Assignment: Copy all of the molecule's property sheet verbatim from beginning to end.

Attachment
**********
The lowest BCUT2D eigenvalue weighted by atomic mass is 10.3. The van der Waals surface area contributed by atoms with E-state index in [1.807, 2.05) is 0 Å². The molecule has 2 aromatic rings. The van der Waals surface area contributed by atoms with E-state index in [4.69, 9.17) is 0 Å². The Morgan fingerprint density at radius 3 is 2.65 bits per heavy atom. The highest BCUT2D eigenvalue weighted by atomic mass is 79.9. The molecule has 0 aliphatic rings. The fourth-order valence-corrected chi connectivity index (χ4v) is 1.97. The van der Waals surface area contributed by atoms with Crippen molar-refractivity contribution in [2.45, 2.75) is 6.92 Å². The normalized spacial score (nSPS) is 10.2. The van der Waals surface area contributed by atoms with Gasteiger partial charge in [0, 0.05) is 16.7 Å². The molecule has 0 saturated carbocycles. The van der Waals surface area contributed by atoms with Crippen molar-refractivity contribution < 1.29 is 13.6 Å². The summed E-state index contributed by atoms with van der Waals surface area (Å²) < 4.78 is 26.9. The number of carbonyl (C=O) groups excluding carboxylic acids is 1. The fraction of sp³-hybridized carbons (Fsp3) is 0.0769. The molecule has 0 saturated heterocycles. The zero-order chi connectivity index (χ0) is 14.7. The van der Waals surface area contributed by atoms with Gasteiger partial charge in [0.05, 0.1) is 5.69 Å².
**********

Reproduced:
The lowest BCUT2D eigenvalue weighted by atomic mass is 10.3. The van der Waals surface area contributed by atoms with E-state index in [1.807, 2.05) is 0 Å². The molecule has 2 aromatic rings. The van der Waals surface area contributed by atoms with E-state index in [4.69, 9.17) is 0 Å². The Morgan fingerprint density at radius 3 is 2.65 bits per heavy atom. The highest BCUT2D eigenvalue weighted by atomic mass is 79.9. The molecule has 0 aliphatic rings. The fourth-order valence-corrected chi connectivity index (χ4v) is 1.97. The van der Waals surface area contributed by atoms with Crippen molar-refractivity contribution in [2.45, 2.75) is 6.92 Å². The normalized spacial score (nSPS) is 10.2. The van der Waals surface area contributed by atoms with Gasteiger partial charge in [0, 0.05) is 16.7 Å². The molecule has 0 saturated carbocycles. The van der Waals surface area contributed by atoms with Crippen molar-refractivity contribution < 1.29 is 13.6 Å². The summed E-state index contributed by atoms with van der Waals surface area (Å²) < 4.78 is 26.9. The number of carbonyl (C=O) groups excluding carboxylic acids is 1. The fraction of sp³-hybridized carbons (Fsp3) is 0.0769. The molecule has 0 saturated heterocycles. The zero-order chi connectivity index (χ0) is 14.7. The van der Waals surface area contributed by atoms with Gasteiger partial charge in [0.05, 0.1) is 5.69 Å².